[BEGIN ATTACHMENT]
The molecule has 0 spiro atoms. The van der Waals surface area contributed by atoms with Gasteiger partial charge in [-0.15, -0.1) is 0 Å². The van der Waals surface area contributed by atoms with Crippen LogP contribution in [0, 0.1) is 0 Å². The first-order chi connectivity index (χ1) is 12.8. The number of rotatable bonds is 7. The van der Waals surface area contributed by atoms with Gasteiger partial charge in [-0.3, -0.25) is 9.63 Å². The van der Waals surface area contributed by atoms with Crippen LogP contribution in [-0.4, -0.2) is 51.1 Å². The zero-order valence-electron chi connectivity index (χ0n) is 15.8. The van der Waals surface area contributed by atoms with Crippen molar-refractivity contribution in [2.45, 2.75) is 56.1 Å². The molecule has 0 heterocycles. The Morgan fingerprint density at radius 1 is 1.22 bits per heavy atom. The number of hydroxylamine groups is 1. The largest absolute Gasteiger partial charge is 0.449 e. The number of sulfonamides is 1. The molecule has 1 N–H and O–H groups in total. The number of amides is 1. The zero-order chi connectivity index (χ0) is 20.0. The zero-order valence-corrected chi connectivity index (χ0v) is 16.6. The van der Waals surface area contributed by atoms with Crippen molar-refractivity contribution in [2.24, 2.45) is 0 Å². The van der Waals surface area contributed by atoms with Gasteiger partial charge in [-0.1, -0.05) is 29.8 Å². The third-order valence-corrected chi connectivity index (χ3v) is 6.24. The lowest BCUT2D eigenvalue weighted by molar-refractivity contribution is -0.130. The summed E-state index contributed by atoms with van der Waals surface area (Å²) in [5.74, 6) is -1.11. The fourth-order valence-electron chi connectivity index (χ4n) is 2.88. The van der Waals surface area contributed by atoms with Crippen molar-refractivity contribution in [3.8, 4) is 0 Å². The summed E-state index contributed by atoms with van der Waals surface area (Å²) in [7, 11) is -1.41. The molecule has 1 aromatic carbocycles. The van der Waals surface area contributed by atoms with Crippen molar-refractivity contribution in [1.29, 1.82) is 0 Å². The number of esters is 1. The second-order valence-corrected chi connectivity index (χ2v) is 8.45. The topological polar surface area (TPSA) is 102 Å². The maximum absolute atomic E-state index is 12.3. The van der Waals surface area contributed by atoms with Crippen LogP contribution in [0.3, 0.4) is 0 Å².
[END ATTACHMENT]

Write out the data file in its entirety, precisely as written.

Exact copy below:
The molecule has 0 spiro atoms. The van der Waals surface area contributed by atoms with Gasteiger partial charge in [-0.15, -0.1) is 0 Å². The van der Waals surface area contributed by atoms with Crippen LogP contribution in [0, 0.1) is 0 Å². The first-order chi connectivity index (χ1) is 12.8. The number of rotatable bonds is 7. The van der Waals surface area contributed by atoms with Gasteiger partial charge in [-0.3, -0.25) is 9.63 Å². The van der Waals surface area contributed by atoms with Crippen LogP contribution in [-0.4, -0.2) is 51.1 Å². The zero-order valence-electron chi connectivity index (χ0n) is 15.8. The van der Waals surface area contributed by atoms with Crippen molar-refractivity contribution in [2.45, 2.75) is 56.1 Å². The molecule has 0 heterocycles. The Morgan fingerprint density at radius 1 is 1.22 bits per heavy atom. The number of hydroxylamine groups is 1. The largest absolute Gasteiger partial charge is 0.449 e. The number of sulfonamides is 1. The molecule has 1 N–H and O–H groups in total. The number of amides is 1. The zero-order chi connectivity index (χ0) is 20.0. The zero-order valence-corrected chi connectivity index (χ0v) is 16.6. The van der Waals surface area contributed by atoms with Crippen molar-refractivity contribution in [2.24, 2.45) is 0 Å². The van der Waals surface area contributed by atoms with Gasteiger partial charge in [-0.1, -0.05) is 29.8 Å². The third-order valence-corrected chi connectivity index (χ3v) is 6.24. The lowest BCUT2D eigenvalue weighted by molar-refractivity contribution is -0.130. The summed E-state index contributed by atoms with van der Waals surface area (Å²) in [5.74, 6) is -1.11. The fourth-order valence-electron chi connectivity index (χ4n) is 2.88. The van der Waals surface area contributed by atoms with Crippen molar-refractivity contribution in [3.8, 4) is 0 Å². The summed E-state index contributed by atoms with van der Waals surface area (Å²) in [7, 11) is -1.41. The molecule has 1 aromatic carbocycles. The van der Waals surface area contributed by atoms with Crippen molar-refractivity contribution in [1.29, 1.82) is 0 Å². The number of esters is 1. The second-order valence-corrected chi connectivity index (χ2v) is 8.45. The topological polar surface area (TPSA) is 102 Å². The maximum absolute atomic E-state index is 12.3. The van der Waals surface area contributed by atoms with Crippen LogP contribution in [0.3, 0.4) is 0 Å².